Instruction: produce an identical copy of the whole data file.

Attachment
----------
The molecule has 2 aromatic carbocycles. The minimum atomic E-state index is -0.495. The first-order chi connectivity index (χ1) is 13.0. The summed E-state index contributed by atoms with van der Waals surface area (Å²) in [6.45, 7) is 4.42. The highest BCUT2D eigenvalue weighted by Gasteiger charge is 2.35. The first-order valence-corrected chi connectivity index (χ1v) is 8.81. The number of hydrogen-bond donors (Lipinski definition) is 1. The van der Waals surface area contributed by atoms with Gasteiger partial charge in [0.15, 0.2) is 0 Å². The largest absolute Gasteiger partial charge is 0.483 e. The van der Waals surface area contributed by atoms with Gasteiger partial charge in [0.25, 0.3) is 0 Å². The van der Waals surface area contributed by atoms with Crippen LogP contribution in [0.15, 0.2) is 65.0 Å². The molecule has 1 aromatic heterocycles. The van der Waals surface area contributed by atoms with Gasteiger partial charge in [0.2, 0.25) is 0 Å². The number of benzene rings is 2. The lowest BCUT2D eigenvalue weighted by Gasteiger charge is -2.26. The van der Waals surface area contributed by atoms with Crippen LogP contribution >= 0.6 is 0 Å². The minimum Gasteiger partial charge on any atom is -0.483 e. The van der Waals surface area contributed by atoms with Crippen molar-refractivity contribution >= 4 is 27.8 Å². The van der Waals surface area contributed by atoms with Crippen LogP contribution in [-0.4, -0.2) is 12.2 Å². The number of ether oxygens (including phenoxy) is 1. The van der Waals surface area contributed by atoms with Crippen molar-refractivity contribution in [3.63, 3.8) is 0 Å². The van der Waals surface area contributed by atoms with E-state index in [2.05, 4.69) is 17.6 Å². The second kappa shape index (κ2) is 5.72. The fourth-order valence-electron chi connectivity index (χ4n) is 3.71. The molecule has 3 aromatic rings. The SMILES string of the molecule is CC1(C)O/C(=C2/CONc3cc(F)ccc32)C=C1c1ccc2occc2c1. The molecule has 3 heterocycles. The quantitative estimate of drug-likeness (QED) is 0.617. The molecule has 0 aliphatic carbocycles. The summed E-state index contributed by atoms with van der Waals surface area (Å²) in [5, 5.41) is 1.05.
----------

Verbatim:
The molecule has 2 aromatic carbocycles. The minimum atomic E-state index is -0.495. The first-order chi connectivity index (χ1) is 13.0. The summed E-state index contributed by atoms with van der Waals surface area (Å²) in [6.45, 7) is 4.42. The highest BCUT2D eigenvalue weighted by Gasteiger charge is 2.35. The first-order valence-corrected chi connectivity index (χ1v) is 8.81. The number of hydrogen-bond donors (Lipinski definition) is 1. The van der Waals surface area contributed by atoms with Gasteiger partial charge in [0.15, 0.2) is 0 Å². The largest absolute Gasteiger partial charge is 0.483 e. The van der Waals surface area contributed by atoms with Gasteiger partial charge in [0.25, 0.3) is 0 Å². The van der Waals surface area contributed by atoms with Crippen LogP contribution in [0.15, 0.2) is 65.0 Å². The molecule has 1 aromatic heterocycles. The van der Waals surface area contributed by atoms with Gasteiger partial charge in [0.2, 0.25) is 0 Å². The number of benzene rings is 2. The lowest BCUT2D eigenvalue weighted by Gasteiger charge is -2.26. The van der Waals surface area contributed by atoms with Crippen LogP contribution >= 0.6 is 0 Å². The minimum Gasteiger partial charge on any atom is -0.483 e. The van der Waals surface area contributed by atoms with Crippen molar-refractivity contribution >= 4 is 27.8 Å². The van der Waals surface area contributed by atoms with Crippen LogP contribution in [-0.4, -0.2) is 12.2 Å². The number of ether oxygens (including phenoxy) is 1. The van der Waals surface area contributed by atoms with Crippen molar-refractivity contribution in [3.63, 3.8) is 0 Å². The van der Waals surface area contributed by atoms with E-state index in [2.05, 4.69) is 17.6 Å². The second kappa shape index (κ2) is 5.72. The fourth-order valence-electron chi connectivity index (χ4n) is 3.71. The molecule has 3 aromatic rings. The SMILES string of the molecule is CC1(C)O/C(=C2/CONc3cc(F)ccc32)C=C1c1ccc2occc2c1. The molecule has 3 heterocycles. The quantitative estimate of drug-likeness (QED) is 0.617. The molecule has 0 aliphatic carbocycles. The summed E-state index contributed by atoms with van der Waals surface area (Å²) in [5, 5.41) is 1.05.